My major research interests lie in building theoretical models about the use of technology (e.g., artificial intelligence) in online platforms to study its impact on customers and firms. In my research, I focus on topics such as content moderation, influencer marketing, gig economy, etc., and try to find a novel aspect to illustrate some unexpected and understudied impact of adopting technology. 

Publications/Accepted papers:

Marketing Science, 2022

Abstract: This paper develops a theoretical model to study the economic incentives for a social media platform to moderate user-generated content. We show that a self-interested platform can use content moderation as an effective marketing tool to expand its installed user base, to increase the utility of its users, and to achieve its positioning as a moderate or extreme content platform. For the purpose of maximizing its own profit, a platform will balance pruning some extreme content, thus losing some users, with gaining new users because of a more moderate content on the platform. This balancing act will play out differently depending on whether users will have to pay to join (subscription vs advertising revenue models) and on whether the technology for content moderation is perfect.

We show that when conducting content moderation optimally, a platform under advertising is more likely to moderate its content than one under subscription, but does it less aggressively compared to the latter when it does. This is because a platform under advertising is more concerned about expanding its user base, while a platform under subscription is also concerned with users' willingness-to-pay. We also show a platform's optimal content moderation strategy depends on its technical sophistication. Because of imperfect technology, a platform may optimally throw away the moderate content more than the extreme content. Therefore, one cannot judge how extreme a platform is by just looking at its content moderation strategy. Furthermore, we show that a platform under advertising does not necessarily benefit from a better technology for content moderation, but one under subscription does, as the latter can always internalize the benefits of a better technology. This means that platforms under different revenue models can have different incentives to improve their content moderation technology. Finally, we draw managerial and policy implications from our insights.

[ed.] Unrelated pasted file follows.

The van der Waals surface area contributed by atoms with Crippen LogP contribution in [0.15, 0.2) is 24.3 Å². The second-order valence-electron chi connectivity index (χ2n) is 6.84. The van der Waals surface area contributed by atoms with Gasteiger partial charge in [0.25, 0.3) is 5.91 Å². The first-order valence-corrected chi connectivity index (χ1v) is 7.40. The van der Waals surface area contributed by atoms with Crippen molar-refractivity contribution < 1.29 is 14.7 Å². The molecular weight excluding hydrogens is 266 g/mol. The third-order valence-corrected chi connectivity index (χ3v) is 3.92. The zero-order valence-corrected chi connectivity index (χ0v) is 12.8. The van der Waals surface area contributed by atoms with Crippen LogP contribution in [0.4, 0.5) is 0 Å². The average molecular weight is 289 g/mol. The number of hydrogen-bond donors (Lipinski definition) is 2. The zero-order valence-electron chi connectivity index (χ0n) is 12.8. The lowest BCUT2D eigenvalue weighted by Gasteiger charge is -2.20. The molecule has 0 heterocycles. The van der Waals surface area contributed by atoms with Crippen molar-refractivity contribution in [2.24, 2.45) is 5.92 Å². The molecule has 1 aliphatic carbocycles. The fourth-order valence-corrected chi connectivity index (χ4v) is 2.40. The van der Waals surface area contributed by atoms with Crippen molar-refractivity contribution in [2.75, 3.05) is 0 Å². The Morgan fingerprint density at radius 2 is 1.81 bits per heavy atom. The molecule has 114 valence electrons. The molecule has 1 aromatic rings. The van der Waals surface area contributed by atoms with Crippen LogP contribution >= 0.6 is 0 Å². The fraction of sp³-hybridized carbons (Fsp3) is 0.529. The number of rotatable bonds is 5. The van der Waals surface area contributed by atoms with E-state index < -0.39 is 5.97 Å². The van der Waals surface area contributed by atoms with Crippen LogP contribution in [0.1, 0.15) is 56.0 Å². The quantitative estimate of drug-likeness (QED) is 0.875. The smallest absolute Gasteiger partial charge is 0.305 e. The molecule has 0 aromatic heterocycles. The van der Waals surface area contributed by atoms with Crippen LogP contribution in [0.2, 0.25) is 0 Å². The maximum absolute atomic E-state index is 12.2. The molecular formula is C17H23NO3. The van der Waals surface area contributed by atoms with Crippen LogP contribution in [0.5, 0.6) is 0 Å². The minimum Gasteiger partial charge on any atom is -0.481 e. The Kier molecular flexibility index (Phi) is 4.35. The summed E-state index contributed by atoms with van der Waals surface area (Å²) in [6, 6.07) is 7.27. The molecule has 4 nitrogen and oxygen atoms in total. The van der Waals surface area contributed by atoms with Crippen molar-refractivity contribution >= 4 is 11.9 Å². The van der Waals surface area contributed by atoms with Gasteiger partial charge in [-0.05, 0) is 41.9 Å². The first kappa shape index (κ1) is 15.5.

Abstract: Recent years have witnessed significant advancements in matching technologies to improve the matching between workers and employers requesting job tasks on a gig-economy platform. While the conventional wisdom suggests that technologies with higher matching quality benefits the platform by assigning better-matched jobs to workers, we discover a possible unintended revenue-decreasing effect. Our stylized game-theoretic model suggests that while a technology’s matching enhancement effect can increase the platform’s revenue, the jobs assigned by the better matching technology can also unintentionally reveal more information about the uncertain labor demand to workers, especially when the demand is low, and thus unfavorably change workers’ participation decisions, resulting in a revenue loss for the platform. We extend our model to the cases where (1) the share of revenue between workers and platform is endogenous, (2) the matching quality can be improved continuously, (3) the opportunity cost of workers is affected by competition between platforms, and (4) workers compete for job tasks. We find consistent results with additional insights including the optimal matching quality the platform should pursue. Furthermore, we examine two approaches to mitigate the potential negative effect of employing an advanced matching technology for the platform and find that under certain conditions, the platform can be better off by revealing the labor demand or competition information directly to workers. Our results shed light on both the intended positive and unintended negative effects of improvements in matching quality and highlight the importance of thoughtful development, management, and application of matching technologies in the gig economy.